Consciousness is the most enigmatic issue in current theories of mind (Havlik, 2017). The problem of consciousness is related to some of the oldest questions in psychology and in life: ‘What is the world made of?’, ‘Who am I?’, ‘What am I?’, ‘How did I end up here?’, ‘What is the meaning of life?’, ‘What is the meaning of all this?’. In the science of consciousness, some of the basic ones the what, how, why and the who: “What are we conscious? How do we become conscious? Why are we conscious? Who is conscious?”. The answers to all these questions remain unknown. Nonetheless, our views of reality, of the universe, and of ourselves depend on it and, as such, consciousness defines our existence. Today we know a lot about the brain and its’ processes but the continual ‘stream of consciousness’ still remains elusive. Part of the problem resides on the fact that the noun ‘consciousness’ is common in everyday life language and that, consequently it has different definitions, used in different ways. The noun is used by professional from different areas and ends up being used very differently across contexts. Another problem is that fact that consciousness studies are a ‘new’ subject and, essentially, multidisciplinary. It is essential to embrace the complexity of the problem of consciousness with a high degree of perplexity. The questions that arise from its intricate and complex problems can be as important as the proposed solutions.Consciousness implies awareness: subjective, phenomenal experience of internal and external worlds, a sense of self, feelings, choice, control of voluntary behaviour, memory, thought, language, and internally-generated images and geometric patterns (Harmeroff & Penrose, 2014). Awareness can be defined as the ability of oneself to be aware of the environment and the self (Grosseries et al, 2011), although this does not imply self-awareness and reflection upon one’s internal states are necessary prerequisites for the emergence of conscious experience. The question of the nature of consciousness in intrinsically connected to the question of the nature of the self. The self, the sense of ownership of the experience is, after all, one of the defining characteristics of conscious experience.In this dissertation, I explore the subject of consciousness. It could be said, perhaps, that the greatest mystery of human experience is consciousness. Science forfeited consciousness for several decades until during the 1990’s it started once again tackling this elusive problem: the problem of consciousness. In contemporary psychology, the majority of concepts are ‘contaminated’ by cultural influences. Despite this, and because of this, it becomes so interesting to study a subject with such a diversification of meanings, hypothesis and ideas like consciousness. Consciousness is, undoubtedly, one of the greatest unsolved scientific (and spiritual) mysteries. For an integrative science of consciousness, psychology, philosophy, religion and literature, mathematics, biology, physics and other must come together because separately, they do not allow a full analysis of human mental life and, consequently, of consciousness. Although this dissertation is submitted as the final product of a developmental psychology Master’s degree, I took the liberty to explore Neuroscience, Physics and Philosophy as well, in order to achieve a better understanding of the subject being addressed – consciousness. The reason for this is that, to look at consciousness from an integrative point of view one has to try and fuse/integrate these different levels of knowledge or perspectives. Only this way it is possible to address such a complex phenomenon as consciousness. Albeit using systematic contributions from other areas, the focus will always be put on psychology. Although this thesis is created with the academic objective of pursuing a master degree it is not restrained by the conceptual boundaries of particular subjects and aims to make leaps, projections and even assumptions without being deemed less or not scientific. This body of work was created with an underlying idea of the ontology of consciousness, one that challenges the conventional (neuro)scientific perspective of having the brain as the ‘producer’ of consciousness (will be explored later).There are many interesting questions regarding consciousness, such as: ‘What is the mind?’, ‘What is consciousness?’, ‘How does consciousness come to be?’, ‘When did consciousness originate?’, ‘What has been the role of consciousness in human evolution and what role can consciousness have in the future of mankind?’, to name a few for now. To this moment, all these questions lack a decisive, final answer. Throughout the course of this work I will try to approach several questions regarding consciousness. The objective is not to provide final answers but to discuss interesting and elegant ideas that might be able to help in the general debate regarding these questions.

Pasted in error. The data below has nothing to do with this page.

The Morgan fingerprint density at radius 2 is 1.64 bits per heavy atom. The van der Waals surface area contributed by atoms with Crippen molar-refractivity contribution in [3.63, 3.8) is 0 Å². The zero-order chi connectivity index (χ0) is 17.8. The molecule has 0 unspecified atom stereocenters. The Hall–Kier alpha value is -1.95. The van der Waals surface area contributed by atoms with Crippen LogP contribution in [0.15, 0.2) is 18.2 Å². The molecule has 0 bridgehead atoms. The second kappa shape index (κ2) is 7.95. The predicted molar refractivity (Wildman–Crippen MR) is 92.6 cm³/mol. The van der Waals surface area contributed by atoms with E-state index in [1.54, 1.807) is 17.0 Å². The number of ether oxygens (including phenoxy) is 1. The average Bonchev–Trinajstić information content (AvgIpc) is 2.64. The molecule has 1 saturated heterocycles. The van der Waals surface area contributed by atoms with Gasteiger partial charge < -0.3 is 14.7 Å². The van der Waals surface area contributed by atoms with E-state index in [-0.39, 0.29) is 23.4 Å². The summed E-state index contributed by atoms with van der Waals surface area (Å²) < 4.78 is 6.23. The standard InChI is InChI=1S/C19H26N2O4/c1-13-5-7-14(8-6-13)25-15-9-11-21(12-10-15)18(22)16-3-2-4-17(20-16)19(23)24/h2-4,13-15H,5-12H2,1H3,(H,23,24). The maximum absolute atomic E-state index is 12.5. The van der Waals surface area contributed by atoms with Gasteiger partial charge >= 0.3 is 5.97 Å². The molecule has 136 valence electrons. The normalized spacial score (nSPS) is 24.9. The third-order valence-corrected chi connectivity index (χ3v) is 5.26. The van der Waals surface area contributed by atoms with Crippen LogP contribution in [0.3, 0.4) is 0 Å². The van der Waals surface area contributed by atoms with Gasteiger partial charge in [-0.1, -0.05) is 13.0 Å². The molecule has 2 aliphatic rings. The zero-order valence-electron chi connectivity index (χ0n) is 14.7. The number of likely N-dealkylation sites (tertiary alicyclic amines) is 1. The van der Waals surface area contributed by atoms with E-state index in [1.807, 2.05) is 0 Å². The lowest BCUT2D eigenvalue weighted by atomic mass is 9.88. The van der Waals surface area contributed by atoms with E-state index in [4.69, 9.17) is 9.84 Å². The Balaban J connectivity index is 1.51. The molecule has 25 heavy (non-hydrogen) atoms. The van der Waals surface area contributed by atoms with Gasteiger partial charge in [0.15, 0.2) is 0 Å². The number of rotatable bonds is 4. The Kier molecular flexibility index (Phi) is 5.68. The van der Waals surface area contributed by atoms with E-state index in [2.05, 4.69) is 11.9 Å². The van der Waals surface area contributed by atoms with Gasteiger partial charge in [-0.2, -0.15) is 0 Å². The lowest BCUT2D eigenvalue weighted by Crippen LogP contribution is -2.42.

Description: Dissertação de Mestrado em Temas de Psicologia do Desenvolvimento apresentada à Faculdade de Psicologia e de Ciências da Educação
URI: http://hdl.handle.net/10316/86423
Rights: openAccess
Appears in Collections:UC - Dissertações de Mestrado